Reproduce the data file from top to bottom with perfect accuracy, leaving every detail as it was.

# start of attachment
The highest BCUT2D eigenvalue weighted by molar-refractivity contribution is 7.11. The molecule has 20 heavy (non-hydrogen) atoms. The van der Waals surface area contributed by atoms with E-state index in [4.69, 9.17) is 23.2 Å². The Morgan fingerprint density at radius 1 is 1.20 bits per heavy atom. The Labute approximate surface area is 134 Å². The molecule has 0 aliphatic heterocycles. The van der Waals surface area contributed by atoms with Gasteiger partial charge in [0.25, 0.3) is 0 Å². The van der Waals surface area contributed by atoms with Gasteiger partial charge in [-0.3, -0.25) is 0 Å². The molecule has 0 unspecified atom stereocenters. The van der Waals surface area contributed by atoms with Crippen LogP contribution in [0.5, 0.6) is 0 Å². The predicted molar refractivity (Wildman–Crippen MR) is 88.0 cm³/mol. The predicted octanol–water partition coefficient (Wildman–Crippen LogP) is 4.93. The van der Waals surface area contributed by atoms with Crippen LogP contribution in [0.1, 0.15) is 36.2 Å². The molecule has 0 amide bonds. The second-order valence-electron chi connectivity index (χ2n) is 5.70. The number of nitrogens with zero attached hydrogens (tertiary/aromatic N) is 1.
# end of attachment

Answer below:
The highest BCUT2D eigenvalue weighted by molar-refractivity contribution is 7.11. The molecule has 20 heavy (non-hydrogen) atoms. The van der Waals surface area contributed by atoms with E-state index in [4.69, 9.17) is 23.2 Å². The Morgan fingerprint density at radius 1 is 1.20 bits per heavy atom. The Labute approximate surface area is 134 Å². The molecule has 0 aliphatic heterocycles. The van der Waals surface area contributed by atoms with Gasteiger partial charge in [0.25, 0.3) is 0 Å². The van der Waals surface area contributed by atoms with Gasteiger partial charge in [-0.3, -0.25) is 0 Å². The molecule has 0 unspecified atom stereocenters. The van der Waals surface area contributed by atoms with Crippen LogP contribution in [0.5, 0.6) is 0 Å². The predicted molar refractivity (Wildman–Crippen MR) is 88.0 cm³/mol. The predicted octanol–water partition coefficient (Wildman–Crippen LogP) is 4.93. The van der Waals surface area contributed by atoms with Crippen LogP contribution in [0.1, 0.15) is 36.2 Å². The molecule has 0 amide bonds. The second-order valence-electron chi connectivity index (χ2n) is 5.70. The number of nitrogens with zero attached hydrogens (tertiary/aromatic N) is 1.